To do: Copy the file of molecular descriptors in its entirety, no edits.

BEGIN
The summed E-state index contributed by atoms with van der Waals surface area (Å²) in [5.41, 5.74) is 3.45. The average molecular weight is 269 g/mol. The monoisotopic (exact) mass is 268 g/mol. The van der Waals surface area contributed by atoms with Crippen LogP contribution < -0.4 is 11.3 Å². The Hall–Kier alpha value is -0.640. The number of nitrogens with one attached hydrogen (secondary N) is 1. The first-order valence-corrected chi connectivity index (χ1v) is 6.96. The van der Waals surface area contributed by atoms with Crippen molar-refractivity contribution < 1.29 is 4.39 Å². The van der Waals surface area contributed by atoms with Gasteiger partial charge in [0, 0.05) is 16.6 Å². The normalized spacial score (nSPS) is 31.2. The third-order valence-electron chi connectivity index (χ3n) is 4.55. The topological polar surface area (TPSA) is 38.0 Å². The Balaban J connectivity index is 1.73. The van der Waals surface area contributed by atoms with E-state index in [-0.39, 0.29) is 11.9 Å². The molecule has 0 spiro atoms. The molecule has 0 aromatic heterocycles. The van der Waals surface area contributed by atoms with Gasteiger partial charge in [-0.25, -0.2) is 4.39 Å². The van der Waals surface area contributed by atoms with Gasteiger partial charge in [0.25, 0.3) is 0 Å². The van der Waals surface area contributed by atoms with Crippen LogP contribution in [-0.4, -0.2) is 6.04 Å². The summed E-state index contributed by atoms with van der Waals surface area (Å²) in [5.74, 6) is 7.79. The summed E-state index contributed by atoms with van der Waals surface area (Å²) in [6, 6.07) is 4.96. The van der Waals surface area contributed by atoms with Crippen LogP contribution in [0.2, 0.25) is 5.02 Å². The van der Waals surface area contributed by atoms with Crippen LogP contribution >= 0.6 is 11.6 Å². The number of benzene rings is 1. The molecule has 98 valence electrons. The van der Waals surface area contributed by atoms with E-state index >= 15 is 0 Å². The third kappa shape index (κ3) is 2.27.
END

The summed E-state index contributed by atoms with van der Waals surface area (Å²) in [5.41, 5.74) is 3.45. The average molecular weight is 269 g/mol. The monoisotopic (exact) mass is 268 g/mol. The van der Waals surface area contributed by atoms with Crippen LogP contribution < -0.4 is 11.3 Å². The Hall–Kier alpha value is -0.640. The number of nitrogens with one attached hydrogen (secondary N) is 1. The first-order valence-corrected chi connectivity index (χ1v) is 6.96. The van der Waals surface area contributed by atoms with Crippen molar-refractivity contribution < 1.29 is 4.39 Å². The van der Waals surface area contributed by atoms with Gasteiger partial charge in [0, 0.05) is 16.6 Å². The normalized spacial score (nSPS) is 31.2. The third-order valence-electron chi connectivity index (χ3n) is 4.55. The topological polar surface area (TPSA) is 38.0 Å². The Balaban J connectivity index is 1.73. The van der Waals surface area contributed by atoms with E-state index in [-0.39, 0.29) is 11.9 Å². The molecule has 0 spiro atoms. The molecule has 0 aromatic heterocycles. The van der Waals surface area contributed by atoms with Gasteiger partial charge in [-0.25, -0.2) is 4.39 Å². The van der Waals surface area contributed by atoms with Gasteiger partial charge in [0.25, 0.3) is 0 Å². The van der Waals surface area contributed by atoms with Crippen LogP contribution in [-0.4, -0.2) is 6.04 Å². The summed E-state index contributed by atoms with van der Waals surface area (Å²) in [5.74, 6) is 7.79. The summed E-state index contributed by atoms with van der Waals surface area (Å²) in [6, 6.07) is 4.96. The van der Waals surface area contributed by atoms with Crippen LogP contribution in [0.2, 0.25) is 5.02 Å². The van der Waals surface area contributed by atoms with Crippen LogP contribution >= 0.6 is 11.6 Å². The number of benzene rings is 1. The molecule has 98 valence electrons. The van der Waals surface area contributed by atoms with E-state index >= 15 is 0 Å². The third kappa shape index (κ3) is 2.27.